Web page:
The UBC Board of Governors has spoken out in the last 24 hours on its two related controversies which have made the national news. As a UBC faculty member, I am deeply distressed by the UBC Board’s apparent choices in these situations. As an academic who specializes in analyzing texts, I find the communiqués from the Board in the last day even more frustratingly wide of the mark.
First, the acting and interim presidents’ open letter on the allegations by Professor Jennifer Berdahl. The presidents’ letter affirms the centrality of academic freedom to the university, for which I congratulate them. The communiqué in fact quotes directly from UBC’s official calendar statement on academic freedom. The letter goes on, however, to elide some crucial parts of that statement. Here’s the original sentence from the calendar: “Central among these rights is the freedom, within the law, to pursue what seems to them as fruitful avenues of inquiry, to teach and to learn unhindered by external or non-academic constraints, and to engage in full and unrestricted consideration of any opinion.” The phrase in italics is cut in the Piper/Redish letter.
Worse still, the letter ADDS a sentence which does not exist in our UBC statement of academic freedom. The presidential letter suggests that academic freedom is “balanced” against a test of (among other things) the “objectivity” of the speech in question. UBC’s official statement rightly does not limit academic freedom to “objective” opinion “unfettered by…political considerations.” Why are there suddenly new arbitrary limits to our academic freedom implied here? And why are “academics” singled out as the ones whose speech must be tested, when the calendar statement protects all participants in the university community? What is the agenda of the letter-writers here?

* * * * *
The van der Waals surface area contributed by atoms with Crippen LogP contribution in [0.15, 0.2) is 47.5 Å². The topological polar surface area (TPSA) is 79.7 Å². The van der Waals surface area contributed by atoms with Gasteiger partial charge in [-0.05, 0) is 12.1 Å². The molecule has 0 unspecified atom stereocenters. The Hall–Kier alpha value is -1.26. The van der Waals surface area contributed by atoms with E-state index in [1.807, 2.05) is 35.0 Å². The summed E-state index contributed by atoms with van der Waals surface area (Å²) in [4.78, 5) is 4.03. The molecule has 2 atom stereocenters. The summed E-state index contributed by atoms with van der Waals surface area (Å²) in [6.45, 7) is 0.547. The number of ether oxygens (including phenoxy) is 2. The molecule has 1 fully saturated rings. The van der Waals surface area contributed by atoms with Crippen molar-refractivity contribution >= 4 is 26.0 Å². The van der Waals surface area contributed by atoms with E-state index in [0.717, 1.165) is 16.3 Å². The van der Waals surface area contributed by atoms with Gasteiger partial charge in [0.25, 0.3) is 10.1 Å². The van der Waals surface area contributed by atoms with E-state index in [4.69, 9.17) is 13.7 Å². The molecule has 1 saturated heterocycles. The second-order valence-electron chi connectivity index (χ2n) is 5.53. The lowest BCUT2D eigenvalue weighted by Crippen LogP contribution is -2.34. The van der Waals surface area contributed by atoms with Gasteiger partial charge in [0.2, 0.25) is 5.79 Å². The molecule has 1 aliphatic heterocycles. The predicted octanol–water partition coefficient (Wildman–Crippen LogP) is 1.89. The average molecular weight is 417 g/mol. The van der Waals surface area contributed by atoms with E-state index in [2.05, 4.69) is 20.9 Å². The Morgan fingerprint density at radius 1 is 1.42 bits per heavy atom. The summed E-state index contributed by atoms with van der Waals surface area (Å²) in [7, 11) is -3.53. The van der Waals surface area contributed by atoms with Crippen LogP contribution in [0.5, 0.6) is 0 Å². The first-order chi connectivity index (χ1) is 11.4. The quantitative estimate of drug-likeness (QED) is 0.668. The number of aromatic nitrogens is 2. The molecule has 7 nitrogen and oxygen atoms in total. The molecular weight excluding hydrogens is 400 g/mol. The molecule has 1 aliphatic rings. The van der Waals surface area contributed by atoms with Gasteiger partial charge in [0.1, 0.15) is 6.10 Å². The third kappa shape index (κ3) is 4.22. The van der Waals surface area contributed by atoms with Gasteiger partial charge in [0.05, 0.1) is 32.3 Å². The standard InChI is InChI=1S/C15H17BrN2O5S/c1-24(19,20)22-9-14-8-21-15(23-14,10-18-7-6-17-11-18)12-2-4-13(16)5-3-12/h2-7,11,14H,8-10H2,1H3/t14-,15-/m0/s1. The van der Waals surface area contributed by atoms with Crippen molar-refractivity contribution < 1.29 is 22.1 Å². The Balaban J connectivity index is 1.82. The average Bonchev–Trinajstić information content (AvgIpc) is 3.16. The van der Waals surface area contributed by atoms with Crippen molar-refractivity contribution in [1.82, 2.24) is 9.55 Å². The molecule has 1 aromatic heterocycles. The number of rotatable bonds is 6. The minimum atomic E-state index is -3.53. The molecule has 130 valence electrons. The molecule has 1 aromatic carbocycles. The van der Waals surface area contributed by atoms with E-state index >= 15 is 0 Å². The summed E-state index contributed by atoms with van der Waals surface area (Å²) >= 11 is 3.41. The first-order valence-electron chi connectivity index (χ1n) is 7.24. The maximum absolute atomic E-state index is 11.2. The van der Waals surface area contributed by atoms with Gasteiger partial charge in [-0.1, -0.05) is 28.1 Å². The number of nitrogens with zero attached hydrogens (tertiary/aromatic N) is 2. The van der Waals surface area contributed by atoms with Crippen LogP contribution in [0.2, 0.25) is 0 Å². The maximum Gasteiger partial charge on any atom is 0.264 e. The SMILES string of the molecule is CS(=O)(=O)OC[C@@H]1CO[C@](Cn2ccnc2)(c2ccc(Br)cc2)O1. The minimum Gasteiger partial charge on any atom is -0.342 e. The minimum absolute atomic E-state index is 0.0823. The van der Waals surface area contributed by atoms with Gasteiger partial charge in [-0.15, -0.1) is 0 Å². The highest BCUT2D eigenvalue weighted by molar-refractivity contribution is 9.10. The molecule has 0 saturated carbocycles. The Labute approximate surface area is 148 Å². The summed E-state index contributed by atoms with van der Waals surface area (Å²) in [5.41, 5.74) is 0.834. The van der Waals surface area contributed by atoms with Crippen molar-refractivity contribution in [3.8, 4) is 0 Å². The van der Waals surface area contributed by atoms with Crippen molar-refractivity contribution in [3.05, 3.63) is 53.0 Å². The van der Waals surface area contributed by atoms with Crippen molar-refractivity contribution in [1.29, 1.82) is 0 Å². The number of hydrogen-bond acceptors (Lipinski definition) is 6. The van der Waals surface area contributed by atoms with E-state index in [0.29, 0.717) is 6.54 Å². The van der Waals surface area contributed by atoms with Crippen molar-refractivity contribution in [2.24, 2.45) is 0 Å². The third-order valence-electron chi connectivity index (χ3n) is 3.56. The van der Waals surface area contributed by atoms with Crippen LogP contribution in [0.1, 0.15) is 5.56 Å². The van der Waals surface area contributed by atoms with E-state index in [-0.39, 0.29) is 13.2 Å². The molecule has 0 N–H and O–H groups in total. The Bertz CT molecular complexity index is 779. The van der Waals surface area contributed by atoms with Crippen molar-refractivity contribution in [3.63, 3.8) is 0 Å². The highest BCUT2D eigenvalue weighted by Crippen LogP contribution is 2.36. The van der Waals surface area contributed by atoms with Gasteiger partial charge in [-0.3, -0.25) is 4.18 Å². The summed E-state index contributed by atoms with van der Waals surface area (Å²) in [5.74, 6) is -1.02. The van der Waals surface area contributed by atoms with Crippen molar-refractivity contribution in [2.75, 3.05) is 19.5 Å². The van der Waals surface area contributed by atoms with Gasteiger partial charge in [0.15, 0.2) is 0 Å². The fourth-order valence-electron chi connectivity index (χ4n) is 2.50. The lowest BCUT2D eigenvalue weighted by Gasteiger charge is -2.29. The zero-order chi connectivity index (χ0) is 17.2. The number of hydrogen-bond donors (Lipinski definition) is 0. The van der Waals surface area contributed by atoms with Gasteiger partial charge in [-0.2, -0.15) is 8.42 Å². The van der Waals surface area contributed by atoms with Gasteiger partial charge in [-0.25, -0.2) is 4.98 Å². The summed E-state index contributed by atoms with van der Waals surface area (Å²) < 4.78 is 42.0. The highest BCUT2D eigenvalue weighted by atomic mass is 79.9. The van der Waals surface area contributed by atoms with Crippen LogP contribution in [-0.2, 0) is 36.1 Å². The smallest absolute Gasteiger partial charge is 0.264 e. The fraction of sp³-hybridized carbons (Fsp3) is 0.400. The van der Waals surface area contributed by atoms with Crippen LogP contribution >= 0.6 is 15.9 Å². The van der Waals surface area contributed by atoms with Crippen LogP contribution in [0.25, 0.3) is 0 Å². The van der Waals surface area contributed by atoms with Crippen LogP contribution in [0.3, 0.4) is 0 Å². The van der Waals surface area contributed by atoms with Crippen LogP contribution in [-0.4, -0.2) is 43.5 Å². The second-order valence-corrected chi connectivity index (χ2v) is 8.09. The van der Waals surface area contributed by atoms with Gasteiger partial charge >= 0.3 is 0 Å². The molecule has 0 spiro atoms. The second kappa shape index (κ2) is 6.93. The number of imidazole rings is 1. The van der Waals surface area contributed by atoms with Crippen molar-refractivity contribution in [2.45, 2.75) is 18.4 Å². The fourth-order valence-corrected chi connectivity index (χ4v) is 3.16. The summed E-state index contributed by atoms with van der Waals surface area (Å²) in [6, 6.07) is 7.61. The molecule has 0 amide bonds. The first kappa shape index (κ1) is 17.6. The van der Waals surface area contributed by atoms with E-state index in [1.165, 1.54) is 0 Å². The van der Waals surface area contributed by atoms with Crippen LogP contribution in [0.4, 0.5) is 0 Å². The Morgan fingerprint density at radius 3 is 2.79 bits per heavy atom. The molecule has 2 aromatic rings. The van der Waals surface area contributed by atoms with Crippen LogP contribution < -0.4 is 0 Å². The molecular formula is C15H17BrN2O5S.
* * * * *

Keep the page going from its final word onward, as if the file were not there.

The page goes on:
Second, Board Chair John Montalbano’s written statement on Professor Berdahl’s concerns. Mr. Montalbano’s account of his phone-call with Professor Berdahl, even if completely true, misses the more profound point that he should never been calling her to “discuss” her blog’s effects on the reputation of the institution. He has an extra responsibility as the Board Chair to scrupulously avoid any actions which might appear to be exerting inappropriate or undue influence on the faculty under his employ. Mr. Montalbano’s statement also refuses to explain how other administrators were also apparently pressuring Professor Berdahl. Mr. Montalbano’s statement is in these respects hardly reassuring.
Mr. Montalbano’s declaration that he was explicitly supported by the Board when they met yesterday also troubles me. It seems to me to either render suspect the Board’s promise to investigate justly, or it suggests a pro-forma solidarity. Either way, I struggle here to trust the Board’s stated commitments.
Lastly, on the few Board statements to date on Dr. Gupta’s departure. I do accept that not every element of every personnel decision can be publicly transparent. Nevertheless, the Board should, even if only to improve their recruiting efforts, be interrogating their own clearly faulty hiring and leadership-integration processes. They could at a bare minimum have described how they will do that serious spring-cleaning. Otherwise, their combined silence and apparently defensive hostility to faculty and student inquiry speaks volumes. The Ubyssey account about this Monday’s Board meeting make for chilling reading.
I am not (yet) a full professor at UBC, but if we all have to wait until we are full professors to speak out, we have already surrendered much of our right and responsibility to speak truth to the culture. I have chosen to trust here that my institution can and will respect my academic freedom. And I hope that UBC can learn from this painful process to be a healthier, freer, and more constructive contributor to the province and the world.